Doctoral researchers awarded for outstanding impact
Posted on behalf of: University of Sussex
Last updated: Thursday, 18 June 2020
The Adam Weiler Doctoral Impact Award is given annually to an exceptional PhD researcher at Sussex who demonstrates the potential to achieve great academic impact in their field.
Announced during the online Three-Minute Thesis (3MT) final on 17 June as part of the Festival of Doctoral Research, this year the award goes to two outstanding doctoral researchers. Sunayana Bhargava (MPS) and Halldor Ulfarsson (MFM) have demonstrated considerable impact in their work already and show potential for enacting real change. They will each receive £500 towards their research.
Building on a highly cited and much-debated study in astrophysics, Sunayana’s research investigates the potential existence of a dark matter particle, the sterile neutrino, within galaxy clusters. Sunayana developed a new technique to search for an X-ray emission line across hundreds of clusters simultaneously; her findings proved conclusively that the line was a phantom of data analysis. As her supervisor Prof Kathy Romer notes, “It is not often that a PhD student gets to kill off an entire sub-field in Physics!”
Sunayana’s findings, and her innovative methods, have implications for the future of dark matter and X-ray research, while her public engagement – including outreach with schools and work as a poet scientist – opens up the world of astronomy to new audiences.
Halldor has taken a highly innovative approach to the design of a new and unique musical instrument, the halldorophone, which works on the principle of acoustic feedback and creates what players describe as a ‘stimulating uncontrollability’.
Focusing on participatory design and user experience, and engaging with musicians and musical institutions, Halldor’s method of evolving his design is truly collaborative. He has partnered with labs at Queen Mary University and Queen’s University Belfast and is establishing a production lab in Athens, as well as working with musicians to apply his conversion techniques to other instruments. The halldorophone has been adopted by musicians across the world, including composer Hildur Guðnadóttir, who used it on award-winning soundtracks for Chernobyl and The Joker.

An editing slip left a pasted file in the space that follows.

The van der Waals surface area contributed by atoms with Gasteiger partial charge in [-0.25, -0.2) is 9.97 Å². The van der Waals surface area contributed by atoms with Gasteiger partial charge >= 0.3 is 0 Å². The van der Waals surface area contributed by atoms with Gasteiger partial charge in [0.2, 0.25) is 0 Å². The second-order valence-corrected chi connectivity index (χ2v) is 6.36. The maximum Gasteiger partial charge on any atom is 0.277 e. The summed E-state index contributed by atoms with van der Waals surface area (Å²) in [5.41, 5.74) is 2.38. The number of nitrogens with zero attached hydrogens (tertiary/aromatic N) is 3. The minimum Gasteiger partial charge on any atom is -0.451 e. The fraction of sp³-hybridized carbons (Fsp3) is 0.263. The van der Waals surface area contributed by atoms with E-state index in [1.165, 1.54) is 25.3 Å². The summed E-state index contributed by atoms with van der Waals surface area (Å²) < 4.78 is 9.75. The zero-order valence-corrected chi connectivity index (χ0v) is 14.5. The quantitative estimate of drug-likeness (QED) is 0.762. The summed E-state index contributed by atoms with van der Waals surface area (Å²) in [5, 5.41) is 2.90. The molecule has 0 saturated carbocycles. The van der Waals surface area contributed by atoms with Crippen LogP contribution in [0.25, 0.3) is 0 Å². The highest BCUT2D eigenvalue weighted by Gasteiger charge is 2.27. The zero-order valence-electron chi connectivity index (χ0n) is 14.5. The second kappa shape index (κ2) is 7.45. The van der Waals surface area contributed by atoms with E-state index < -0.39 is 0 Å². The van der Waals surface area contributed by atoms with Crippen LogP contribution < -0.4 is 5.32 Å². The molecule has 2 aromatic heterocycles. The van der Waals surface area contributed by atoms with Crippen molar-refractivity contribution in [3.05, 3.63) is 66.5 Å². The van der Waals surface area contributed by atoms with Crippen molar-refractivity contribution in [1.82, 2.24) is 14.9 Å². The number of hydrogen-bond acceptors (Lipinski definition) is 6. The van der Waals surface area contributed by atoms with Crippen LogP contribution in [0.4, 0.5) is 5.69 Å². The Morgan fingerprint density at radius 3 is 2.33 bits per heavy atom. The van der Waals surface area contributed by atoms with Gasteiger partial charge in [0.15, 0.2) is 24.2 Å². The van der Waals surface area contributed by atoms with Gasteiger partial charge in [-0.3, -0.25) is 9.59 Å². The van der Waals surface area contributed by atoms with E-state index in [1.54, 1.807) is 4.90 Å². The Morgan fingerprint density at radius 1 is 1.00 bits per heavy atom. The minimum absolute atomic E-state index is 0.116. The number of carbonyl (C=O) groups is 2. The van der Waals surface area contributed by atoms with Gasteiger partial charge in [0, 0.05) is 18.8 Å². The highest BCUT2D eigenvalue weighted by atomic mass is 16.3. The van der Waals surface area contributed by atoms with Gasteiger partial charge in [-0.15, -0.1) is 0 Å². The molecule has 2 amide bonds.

The judges, Prof George Kemenes (Director of the Doctoral School) and Prof Kate Lacey (MFM, Director of the CHASE AHRC DTP), were impressed and inspired by all of the excellent nominees this year, and in a break from tradition have awarded commendations to a further three nominees whose research they consider to be of significant importance.
Selin Tekin Guven (Psychology), who is researching community organising after the Grenfell fire
Ali Kassem (LPS), whose work looks at veiling in Lebanon, focusing on women's lived experience
Alison Lacey (Psychology), who has adapted her research on school transitions to encompass the impact of Covid-19 school closures and social distancing on children's wellbeing.
This award is made possible thanks to a generous donation to the University in memory of Adam Weiler, a former student in International Relations. Congratulations to all of this year’s winners, and thank you to Adam’s family for their continued support of outstanding doctoral research at Sussex.